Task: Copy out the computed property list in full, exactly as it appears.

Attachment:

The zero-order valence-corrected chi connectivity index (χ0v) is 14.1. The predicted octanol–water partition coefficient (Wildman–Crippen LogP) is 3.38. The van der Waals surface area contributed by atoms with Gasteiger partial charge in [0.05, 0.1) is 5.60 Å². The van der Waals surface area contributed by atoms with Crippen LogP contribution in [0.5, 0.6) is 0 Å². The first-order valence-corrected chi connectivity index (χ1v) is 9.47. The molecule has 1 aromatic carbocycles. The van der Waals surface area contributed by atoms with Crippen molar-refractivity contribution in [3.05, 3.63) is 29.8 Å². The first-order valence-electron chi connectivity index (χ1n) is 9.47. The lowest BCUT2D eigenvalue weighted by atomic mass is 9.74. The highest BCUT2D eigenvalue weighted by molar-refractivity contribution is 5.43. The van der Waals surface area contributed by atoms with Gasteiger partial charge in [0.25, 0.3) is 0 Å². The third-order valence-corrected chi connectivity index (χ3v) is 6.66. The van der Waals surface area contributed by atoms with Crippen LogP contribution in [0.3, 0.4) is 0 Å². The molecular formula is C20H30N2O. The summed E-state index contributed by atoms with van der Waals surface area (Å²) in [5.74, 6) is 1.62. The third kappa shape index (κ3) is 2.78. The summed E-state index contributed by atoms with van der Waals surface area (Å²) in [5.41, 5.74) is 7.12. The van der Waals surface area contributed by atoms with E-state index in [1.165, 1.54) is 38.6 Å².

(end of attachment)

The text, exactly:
The zero-order valence-corrected chi connectivity index (χ0v) is 14.1. The predicted octanol–water partition coefficient (Wildman–Crippen LogP) is 3.38. The van der Waals surface area contributed by atoms with Gasteiger partial charge in [0.05, 0.1) is 5.60 Å². The van der Waals surface area contributed by atoms with Crippen LogP contribution in [0.5, 0.6) is 0 Å². The first-order valence-corrected chi connectivity index (χ1v) is 9.47. The molecule has 1 aromatic carbocycles. The van der Waals surface area contributed by atoms with Crippen molar-refractivity contribution in [3.05, 3.63) is 29.8 Å². The first-order valence-electron chi connectivity index (χ1n) is 9.47. The lowest BCUT2D eigenvalue weighted by atomic mass is 9.74. The highest BCUT2D eigenvalue weighted by molar-refractivity contribution is 5.43. The van der Waals surface area contributed by atoms with Gasteiger partial charge in [0.25, 0.3) is 0 Å². The third-order valence-corrected chi connectivity index (χ3v) is 6.66. The van der Waals surface area contributed by atoms with Crippen LogP contribution in [0.3, 0.4) is 0 Å². The molecular formula is C20H30N2O. The summed E-state index contributed by atoms with van der Waals surface area (Å²) in [5.74, 6) is 1.62. The third kappa shape index (κ3) is 2.78. The summed E-state index contributed by atoms with van der Waals surface area (Å²) in [5.41, 5.74) is 7.12. The van der Waals surface area contributed by atoms with E-state index in [1.165, 1.54) is 38.6 Å².